Days after Cardinal’s suspension, Dodd and the Little General went to a pharmacy to fill a prescription only to be told there were no drugs left: They’d run out.
“Neither of us had ever heard of a drugstore running out of drugs,” Dodd recalls. “At first it seemed kind of funny.” But Dodd noticed a drastic change in his business. “Everything quintupled in price,” Dodd says. “Some local pharmacies stopped accepting insurance because they were running out of the pills, so they only served cash customers. We had a couple of dozen prescriptions and a good amount of cash, but it wasn’t enough to keep up with the demand.”
Cardinal Health settled with the DEA in 2008, paying a fine of $34 million with no criminal charges. But business had already gotten back to normal: The War on Drugs was raging in Mexico, but not for pain meds. Illicit prescription-pill use was bigger than cocaine and heroin combined — and all of it surrounded by an air of corporate respectability. Florida had grown into America’s own Colombia of pain meds.
With supply humming again, the Little General continued to expand. Pretty Boy met someone from Alaska who mentioned that prices for oxy and roxie were even higher there — as much as double. The Little General soon had another conduit to sell to, in Anchorage. For his UPS shipments to Alaska and Tennessee, the Little General used an alias: Lance Attaway. Scores of packages filled with vitamin bottles stuffed with pain pills were sent each month, and scores of teddy bears returned via courier. The operation was smooth, seemingly seamless.
There were many risks to pill pushing, but the most pressing issue was how to transport the supply around Tampa without risking getting busted by a local cop in a traffic stop. The answer came in the spring of 2008 from another random and dopey incident. On the afternoon of May 9th, Dodd was smoking a joint with a girlfriend when he was pulled over for a faulty brake light. The officer smelled the lingering pot and asked the pair if they were carrying any illegal substances. They said no and agreed to be searched; Dodd was so stoned he forgot he had a bag ofweed in his pocket. When the cop looked in the car, he also found a pillbox hidden next to the passenger seat containing nine Roxicodones and two and a half Xanax pills.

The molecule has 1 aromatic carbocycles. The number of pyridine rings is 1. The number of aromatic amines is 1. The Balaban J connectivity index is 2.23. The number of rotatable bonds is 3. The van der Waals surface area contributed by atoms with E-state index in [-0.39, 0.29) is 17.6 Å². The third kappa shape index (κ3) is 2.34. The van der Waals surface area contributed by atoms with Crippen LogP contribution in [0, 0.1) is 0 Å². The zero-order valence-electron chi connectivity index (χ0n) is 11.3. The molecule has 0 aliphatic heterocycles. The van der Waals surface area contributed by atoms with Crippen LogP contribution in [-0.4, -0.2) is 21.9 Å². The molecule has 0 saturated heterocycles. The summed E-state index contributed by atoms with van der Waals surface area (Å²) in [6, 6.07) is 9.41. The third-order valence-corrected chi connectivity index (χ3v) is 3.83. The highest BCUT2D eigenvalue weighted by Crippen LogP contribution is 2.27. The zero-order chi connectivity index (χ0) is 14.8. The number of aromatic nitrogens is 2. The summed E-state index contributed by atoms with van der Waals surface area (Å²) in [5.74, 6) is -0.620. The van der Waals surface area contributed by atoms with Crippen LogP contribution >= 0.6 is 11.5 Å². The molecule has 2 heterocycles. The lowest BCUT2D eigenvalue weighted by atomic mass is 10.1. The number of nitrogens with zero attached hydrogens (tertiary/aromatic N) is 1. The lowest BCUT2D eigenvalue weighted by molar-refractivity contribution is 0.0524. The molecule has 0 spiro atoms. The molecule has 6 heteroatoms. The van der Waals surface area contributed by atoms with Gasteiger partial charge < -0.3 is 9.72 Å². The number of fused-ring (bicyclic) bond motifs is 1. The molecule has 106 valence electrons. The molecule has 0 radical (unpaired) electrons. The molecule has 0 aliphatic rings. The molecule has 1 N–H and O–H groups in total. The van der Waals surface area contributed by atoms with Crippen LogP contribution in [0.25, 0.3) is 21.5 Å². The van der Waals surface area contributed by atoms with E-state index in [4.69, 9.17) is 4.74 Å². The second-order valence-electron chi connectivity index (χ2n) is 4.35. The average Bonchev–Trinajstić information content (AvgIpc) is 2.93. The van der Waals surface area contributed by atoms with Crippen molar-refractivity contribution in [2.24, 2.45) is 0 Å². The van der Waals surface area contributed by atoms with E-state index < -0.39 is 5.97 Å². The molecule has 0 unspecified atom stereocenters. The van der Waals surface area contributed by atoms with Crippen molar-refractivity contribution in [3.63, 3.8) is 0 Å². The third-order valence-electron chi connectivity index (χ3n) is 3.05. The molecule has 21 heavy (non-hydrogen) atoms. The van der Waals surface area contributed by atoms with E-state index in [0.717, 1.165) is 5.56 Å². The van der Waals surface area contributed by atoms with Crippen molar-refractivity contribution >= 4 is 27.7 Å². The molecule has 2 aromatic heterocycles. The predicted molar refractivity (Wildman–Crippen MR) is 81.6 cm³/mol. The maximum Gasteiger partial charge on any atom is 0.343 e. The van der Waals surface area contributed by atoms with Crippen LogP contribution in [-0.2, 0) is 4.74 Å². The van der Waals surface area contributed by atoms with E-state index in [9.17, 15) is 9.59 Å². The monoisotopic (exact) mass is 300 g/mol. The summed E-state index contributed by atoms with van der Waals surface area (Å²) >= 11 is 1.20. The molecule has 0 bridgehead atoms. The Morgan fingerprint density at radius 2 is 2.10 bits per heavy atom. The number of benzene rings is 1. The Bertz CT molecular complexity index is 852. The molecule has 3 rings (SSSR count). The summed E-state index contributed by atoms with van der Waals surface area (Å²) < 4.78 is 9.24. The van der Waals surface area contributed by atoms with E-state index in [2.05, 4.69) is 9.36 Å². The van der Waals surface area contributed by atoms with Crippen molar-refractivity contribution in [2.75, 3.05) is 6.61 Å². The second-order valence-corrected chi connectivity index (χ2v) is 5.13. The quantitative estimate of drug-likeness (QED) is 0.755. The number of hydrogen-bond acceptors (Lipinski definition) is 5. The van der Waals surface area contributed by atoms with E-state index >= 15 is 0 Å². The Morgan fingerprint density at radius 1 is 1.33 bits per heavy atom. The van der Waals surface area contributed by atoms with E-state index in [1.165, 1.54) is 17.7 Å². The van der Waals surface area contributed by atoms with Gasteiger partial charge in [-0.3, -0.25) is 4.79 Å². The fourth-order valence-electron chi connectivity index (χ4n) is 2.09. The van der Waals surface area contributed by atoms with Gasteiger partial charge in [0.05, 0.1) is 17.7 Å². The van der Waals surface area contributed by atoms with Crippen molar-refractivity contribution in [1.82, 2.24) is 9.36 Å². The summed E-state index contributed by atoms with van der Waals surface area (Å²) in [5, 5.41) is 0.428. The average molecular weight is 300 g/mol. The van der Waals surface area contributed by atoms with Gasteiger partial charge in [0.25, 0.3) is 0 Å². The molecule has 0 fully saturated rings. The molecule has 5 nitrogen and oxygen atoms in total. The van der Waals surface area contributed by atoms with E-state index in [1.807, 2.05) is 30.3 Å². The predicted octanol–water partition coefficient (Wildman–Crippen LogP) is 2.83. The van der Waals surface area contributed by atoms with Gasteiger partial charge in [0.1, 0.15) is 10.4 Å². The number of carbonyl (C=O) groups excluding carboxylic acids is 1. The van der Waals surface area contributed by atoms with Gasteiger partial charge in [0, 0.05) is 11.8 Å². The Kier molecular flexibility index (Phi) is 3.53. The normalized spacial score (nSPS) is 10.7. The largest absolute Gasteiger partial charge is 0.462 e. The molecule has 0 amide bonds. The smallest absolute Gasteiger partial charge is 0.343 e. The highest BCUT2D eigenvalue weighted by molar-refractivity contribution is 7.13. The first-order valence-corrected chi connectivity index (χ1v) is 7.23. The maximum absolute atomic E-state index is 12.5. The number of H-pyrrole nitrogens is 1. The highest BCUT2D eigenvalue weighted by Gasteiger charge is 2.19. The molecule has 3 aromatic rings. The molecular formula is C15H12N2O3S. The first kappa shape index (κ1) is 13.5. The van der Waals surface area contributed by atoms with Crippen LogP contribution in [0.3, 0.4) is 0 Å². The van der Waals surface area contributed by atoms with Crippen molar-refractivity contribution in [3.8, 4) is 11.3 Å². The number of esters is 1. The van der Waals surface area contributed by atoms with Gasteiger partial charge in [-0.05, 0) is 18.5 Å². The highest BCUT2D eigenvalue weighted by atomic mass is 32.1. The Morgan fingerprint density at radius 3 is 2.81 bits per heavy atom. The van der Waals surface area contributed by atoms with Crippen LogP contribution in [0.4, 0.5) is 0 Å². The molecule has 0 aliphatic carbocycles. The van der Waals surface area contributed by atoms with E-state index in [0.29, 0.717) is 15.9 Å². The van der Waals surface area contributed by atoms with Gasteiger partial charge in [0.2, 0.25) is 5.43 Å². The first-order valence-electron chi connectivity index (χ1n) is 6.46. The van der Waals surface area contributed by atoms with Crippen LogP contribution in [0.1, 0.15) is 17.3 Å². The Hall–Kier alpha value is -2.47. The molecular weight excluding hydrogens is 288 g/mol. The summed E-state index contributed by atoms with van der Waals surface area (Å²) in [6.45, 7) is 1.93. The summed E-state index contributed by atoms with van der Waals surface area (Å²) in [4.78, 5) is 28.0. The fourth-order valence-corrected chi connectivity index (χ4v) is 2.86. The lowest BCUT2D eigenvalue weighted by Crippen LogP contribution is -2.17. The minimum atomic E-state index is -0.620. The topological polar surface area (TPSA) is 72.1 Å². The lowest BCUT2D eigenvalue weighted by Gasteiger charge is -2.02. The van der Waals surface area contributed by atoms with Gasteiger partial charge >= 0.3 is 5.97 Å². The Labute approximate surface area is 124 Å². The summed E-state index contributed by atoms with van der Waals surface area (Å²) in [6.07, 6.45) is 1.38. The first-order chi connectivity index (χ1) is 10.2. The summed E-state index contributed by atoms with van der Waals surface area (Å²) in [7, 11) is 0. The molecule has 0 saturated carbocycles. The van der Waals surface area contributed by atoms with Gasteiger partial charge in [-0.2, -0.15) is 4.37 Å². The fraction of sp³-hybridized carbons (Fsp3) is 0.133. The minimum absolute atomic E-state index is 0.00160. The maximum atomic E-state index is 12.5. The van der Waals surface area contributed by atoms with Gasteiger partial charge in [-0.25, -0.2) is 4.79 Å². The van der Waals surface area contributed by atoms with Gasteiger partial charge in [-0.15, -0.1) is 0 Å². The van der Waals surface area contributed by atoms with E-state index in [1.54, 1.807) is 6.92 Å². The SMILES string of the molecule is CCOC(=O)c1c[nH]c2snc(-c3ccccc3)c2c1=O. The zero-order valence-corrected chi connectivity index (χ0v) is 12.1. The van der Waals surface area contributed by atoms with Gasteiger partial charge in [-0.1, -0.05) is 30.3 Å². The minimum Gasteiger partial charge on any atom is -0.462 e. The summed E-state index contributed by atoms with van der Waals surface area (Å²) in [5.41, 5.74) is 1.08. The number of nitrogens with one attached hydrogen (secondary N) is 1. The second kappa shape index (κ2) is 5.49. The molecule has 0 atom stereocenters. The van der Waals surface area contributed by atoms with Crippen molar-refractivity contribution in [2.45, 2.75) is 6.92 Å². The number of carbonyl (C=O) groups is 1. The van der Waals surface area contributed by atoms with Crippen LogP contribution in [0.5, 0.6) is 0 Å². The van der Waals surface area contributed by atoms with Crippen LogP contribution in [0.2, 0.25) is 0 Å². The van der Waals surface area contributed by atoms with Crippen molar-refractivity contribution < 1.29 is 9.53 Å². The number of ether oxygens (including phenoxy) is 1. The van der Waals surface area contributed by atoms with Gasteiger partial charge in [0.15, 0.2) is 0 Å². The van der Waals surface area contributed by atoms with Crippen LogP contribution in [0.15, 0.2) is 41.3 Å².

After being told he’d face five years in prison, he says, Dodd hired an attorney, who was able to get the pill charge dropped, but he had to plead guilty for the pot. Dodd realized the only safe way to continue was to get his own prescription.
“Lance and I decided we needed to get our own oxy scripts,” Dodd recalls. “It was a common tactic used by junkies, to avoid getting busted.”
A friend showed the pair how to fake the MRI test: arch your back slightly, twist to apply pressure to your lower spine, and then hold the position while the machine imaged the back. Dodd and the Little General had arrived at the central truth of the pain-pill epidemic: Back pain was difficult to properly diagnose, and the experience of pain was completely subjective. If someone claimed to be suffering, there was really no way to prove they were lying — especially not if the MRI showed any evidence of abnormality.
Dodd’s personal physician refused to assist in getting him a prescription for opiate pain medication, despite his extravagant tales about back pain from falling from a ladder and being involved in a car crash; the doctor said the drugs were too addictive and dangerous. But Dodd soon found a more compliant doctor. He then went to a radiology clinic and submitted to the hourlong MRI procedure. Sliding into the cramped, coffin-size space, Dodd arched and twisted his back, as he’d been instructed, but it was hard to maintain the position: He was actually in pain.
But his suffering served a purpose: Dodd succeeded in fooling the machine. The Little General did the same. Their diagnoses were identical: bulging disks.
“We were stoked,” Dodd recalls.
The next stop was a pill-mill medical practice. The doctor was older, pale, desiccated. The exam took 30 seconds. Dodd had a script for 240 blueberries, and when he went back a few weeks later for a follow-up, he said he needed something stronger — specifically OxyContin.
“Why didn’t you just say so?” the doctor said with a sigh.
Dodd’s prescription, which was upped to include 120 oxys, along with 60 Trazodone for sleep, enabled him to travel with a stash of meds without fear. The Little General and Pretty Boy were likewise secure.
“I can’t tell you how awesome it was to have my own script,” Dodd recalls. “It was only a week later that I was pulled over and the cops found my pills — but I could show them the prescription. So technically, I’d done nothing wrong.”
Despite the safety precautions they were taking at home, moving product across the country was becoming a riskier proposition. In the spring of 2008, two shipments from Lance Attaway — one for Alaska, one for Tennessee — vanished from UPS’s tracking system. According to an affidavit from a DEA agent, the packages contained roughly 250 pills. When Barabas called UPS, he was told they’d just disappeared. Then the manager called back and said the packages had been found. All Mr. Attaway needed to do was come in to sign some forms before they could be sent on to their destination.
Dodd thought the call sounded fishy. When he and Barabas arrived at the UPS store, Dodd refused to go inside.
“I’ll bet there’s a fucking narcotics squad in there waiting for you,” Dodd said.